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Opinion: Athletes Should Be Held to a Higher Standard

Major Melson, explains why he believes athletes should be held to a higher standard.

Used with permission from Wikimedia Commons

Major Melson, explains why he believes athletes should be held to a higher standard.

Major Melson, Staff Writer

Sports and athletics, I believe, are two things separating America from other countries. There’s 153 professional sports teams in America and over 1,000 college institutions participate in sports. Which really is a lot of people. But should those people be held to a higher standard than the rest of us?

For starters, yes, they should. On a professional level, they are exposed to the media practically 24/7, which means every wrong move they make will likely be exposed. Millions of kids look up to professional athletes. When their role models do something wrong and get off easy, a fan might think, ‘it’s ok to do something bad because he or she did it.’ It hurts the athletes reputation as much as it hinders his fan’s decision making.

But on an even lower level like high school, I believe athletes should be held to a higher standard. So, I’m sure there’s thousands of stories of athletes getting privileges or second chances more than a regular student, like if a football player needs a 70 in this class so he can play, but right now he has a 65. The teachers bumps his grade and everyone goes on about their day and the player gets to play.

I play football here at my school and I am thankful for the teacher raising a grade for my teammate to play. But as far as them getting a free pass just for playing football or a different sport, if I was a regular student, I’d be kind of upset. I did all my work when it was hard and I always showed up to class, and maybe I failed and they didn’t because they play a sport. That doesn’t seem right.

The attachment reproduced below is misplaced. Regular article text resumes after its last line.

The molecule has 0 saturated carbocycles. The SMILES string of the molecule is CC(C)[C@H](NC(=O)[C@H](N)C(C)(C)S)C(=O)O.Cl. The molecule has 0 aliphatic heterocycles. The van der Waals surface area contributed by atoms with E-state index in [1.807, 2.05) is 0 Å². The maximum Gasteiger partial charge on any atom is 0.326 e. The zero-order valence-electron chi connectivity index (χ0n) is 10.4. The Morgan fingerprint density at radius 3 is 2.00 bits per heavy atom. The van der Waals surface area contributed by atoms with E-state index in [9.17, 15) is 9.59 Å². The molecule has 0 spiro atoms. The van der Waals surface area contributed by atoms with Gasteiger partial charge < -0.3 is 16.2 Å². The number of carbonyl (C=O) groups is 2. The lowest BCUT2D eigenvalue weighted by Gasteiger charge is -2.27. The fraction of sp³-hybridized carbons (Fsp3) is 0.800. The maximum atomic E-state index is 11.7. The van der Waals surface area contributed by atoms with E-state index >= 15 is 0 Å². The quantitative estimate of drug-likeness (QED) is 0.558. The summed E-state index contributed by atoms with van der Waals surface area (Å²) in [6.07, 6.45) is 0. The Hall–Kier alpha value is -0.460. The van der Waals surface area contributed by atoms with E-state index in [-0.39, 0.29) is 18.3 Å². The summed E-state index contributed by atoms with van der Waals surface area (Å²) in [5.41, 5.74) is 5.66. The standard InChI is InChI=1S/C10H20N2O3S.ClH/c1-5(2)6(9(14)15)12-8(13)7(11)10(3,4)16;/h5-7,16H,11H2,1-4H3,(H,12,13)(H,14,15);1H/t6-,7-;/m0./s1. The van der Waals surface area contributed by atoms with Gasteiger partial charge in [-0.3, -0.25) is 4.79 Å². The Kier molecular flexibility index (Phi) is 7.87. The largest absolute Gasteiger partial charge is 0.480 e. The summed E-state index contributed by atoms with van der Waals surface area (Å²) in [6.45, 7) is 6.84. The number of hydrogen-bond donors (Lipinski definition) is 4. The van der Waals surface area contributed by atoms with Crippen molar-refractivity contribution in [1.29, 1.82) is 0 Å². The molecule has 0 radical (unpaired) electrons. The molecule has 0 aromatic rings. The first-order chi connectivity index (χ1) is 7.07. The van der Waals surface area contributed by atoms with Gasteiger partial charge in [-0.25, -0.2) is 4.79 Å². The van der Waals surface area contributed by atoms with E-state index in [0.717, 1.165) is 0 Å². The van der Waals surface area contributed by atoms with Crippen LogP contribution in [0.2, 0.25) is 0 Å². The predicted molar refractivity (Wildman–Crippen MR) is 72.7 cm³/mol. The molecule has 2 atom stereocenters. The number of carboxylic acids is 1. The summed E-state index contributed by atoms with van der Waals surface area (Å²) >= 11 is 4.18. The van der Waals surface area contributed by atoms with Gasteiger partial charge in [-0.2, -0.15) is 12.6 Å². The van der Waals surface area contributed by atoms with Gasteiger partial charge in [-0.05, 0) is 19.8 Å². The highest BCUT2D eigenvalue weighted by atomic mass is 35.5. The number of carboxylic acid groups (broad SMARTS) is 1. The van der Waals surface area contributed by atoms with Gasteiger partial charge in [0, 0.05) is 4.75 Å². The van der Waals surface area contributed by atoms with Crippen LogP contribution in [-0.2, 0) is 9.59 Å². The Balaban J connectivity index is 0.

But then, if you want to hold these athletes to higher standards, don’t be upset if they have special privileges. For instance, a student athlete gets in trouble for acting up in class, they would probably be sent to their coach rather than an AP. Students would say ‘it’s not fair because their coach will just let them off the hook.’ When really athletes would much rather deal with the AP than a coach, and an athlete would probably say it’s not fair because non-athletes don’t have to deal with a coach.

Let’s say a basketball player carries their team all the way to the state championship, but also maintained straight A’s and never got in trouble. So, the faculty decided the player should be praised and they throw a pep-rally to retire their jersey and stick their name on the ‘Wall of Fame.’ No regular student should be upset like they didn’t deserve it when the player was held at such high standards and went even further than he was supposed to. That doesn’t seem right either.

Lastly, during a game, Oklahoma Quarterback Baker Mayfield made a vile gesture while tossing a few words to the Kansas sideline. This was interesting to see, and some would say it was very inappropriate. But those actions will be the only thing people ever see about the game, just another immoral athlete acting up. Which if you watched the game, the Kansas players decided not to shake Mayfield’s hand and took several cheap shots at him after plays. So, really this could go either way, but it was in the heat of the game and Kansas kind of deserved it. But Mayfield still won the Heisman, still played in the playoffs, and will still get drafted. Some would say this builds the case of athletes never having to deal with consequences, but no. What he did (sans the vulgarity) is understandable to me. He’s in the middle of a game, emotions high, adrenaline running and those situations typically don’t come up with non-athletes.

I believe athletes should definitely be held to higher standards because everything out of line they might do will hurt their reputation, their school or team’s reputation, and make all the people around them think they have no morals or rules to follow just because they play a sport. Athletes are some of the most watched people in the world and even the most popular around school. When an athlete understands their role, they should already know they’re going to have to act different.

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About the Writer
Major Melson, Staff Writer

WWE enthusiast. I love to play football and want to take my talents to the University of Oklahoma. I love me some Jesus. Never mind a good time.

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